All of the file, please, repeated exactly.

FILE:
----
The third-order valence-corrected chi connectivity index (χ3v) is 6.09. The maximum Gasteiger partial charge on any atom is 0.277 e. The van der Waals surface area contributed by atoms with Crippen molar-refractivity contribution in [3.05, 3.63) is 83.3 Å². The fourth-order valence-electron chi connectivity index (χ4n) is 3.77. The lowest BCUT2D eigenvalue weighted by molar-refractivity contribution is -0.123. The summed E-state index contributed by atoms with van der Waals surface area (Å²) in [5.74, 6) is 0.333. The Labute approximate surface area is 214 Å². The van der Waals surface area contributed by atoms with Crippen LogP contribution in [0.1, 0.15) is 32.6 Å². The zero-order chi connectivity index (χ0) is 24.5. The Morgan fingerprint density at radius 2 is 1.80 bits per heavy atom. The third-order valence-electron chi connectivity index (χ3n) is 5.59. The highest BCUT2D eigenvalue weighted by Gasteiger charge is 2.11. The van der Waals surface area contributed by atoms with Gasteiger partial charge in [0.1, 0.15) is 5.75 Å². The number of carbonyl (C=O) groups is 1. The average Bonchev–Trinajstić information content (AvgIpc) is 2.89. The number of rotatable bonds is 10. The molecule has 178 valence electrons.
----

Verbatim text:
The third-order valence-corrected chi connectivity index (χ3v) is 6.09. The maximum Gasteiger partial charge on any atom is 0.277 e. The van der Waals surface area contributed by atoms with Crippen molar-refractivity contribution in [3.05, 3.63) is 83.3 Å². The fourth-order valence-electron chi connectivity index (χ4n) is 3.77. The lowest BCUT2D eigenvalue weighted by molar-refractivity contribution is -0.123. The summed E-state index contributed by atoms with van der Waals surface area (Å²) in [5.74, 6) is 0.333. The Labute approximate surface area is 214 Å². The van der Waals surface area contributed by atoms with Crippen LogP contribution in [0.1, 0.15) is 32.6 Å². The zero-order chi connectivity index (χ0) is 24.5. The Morgan fingerprint density at radius 2 is 1.80 bits per heavy atom. The third-order valence-electron chi connectivity index (χ3n) is 5.59. The highest BCUT2D eigenvalue weighted by Gasteiger charge is 2.11. The van der Waals surface area contributed by atoms with Gasteiger partial charge in [0.1, 0.15) is 5.75 Å². The number of carbonyl (C=O) groups is 1. The average Bonchev–Trinajstić information content (AvgIpc) is 2.89. The number of rotatable bonds is 10. The molecule has 178 valence electrons.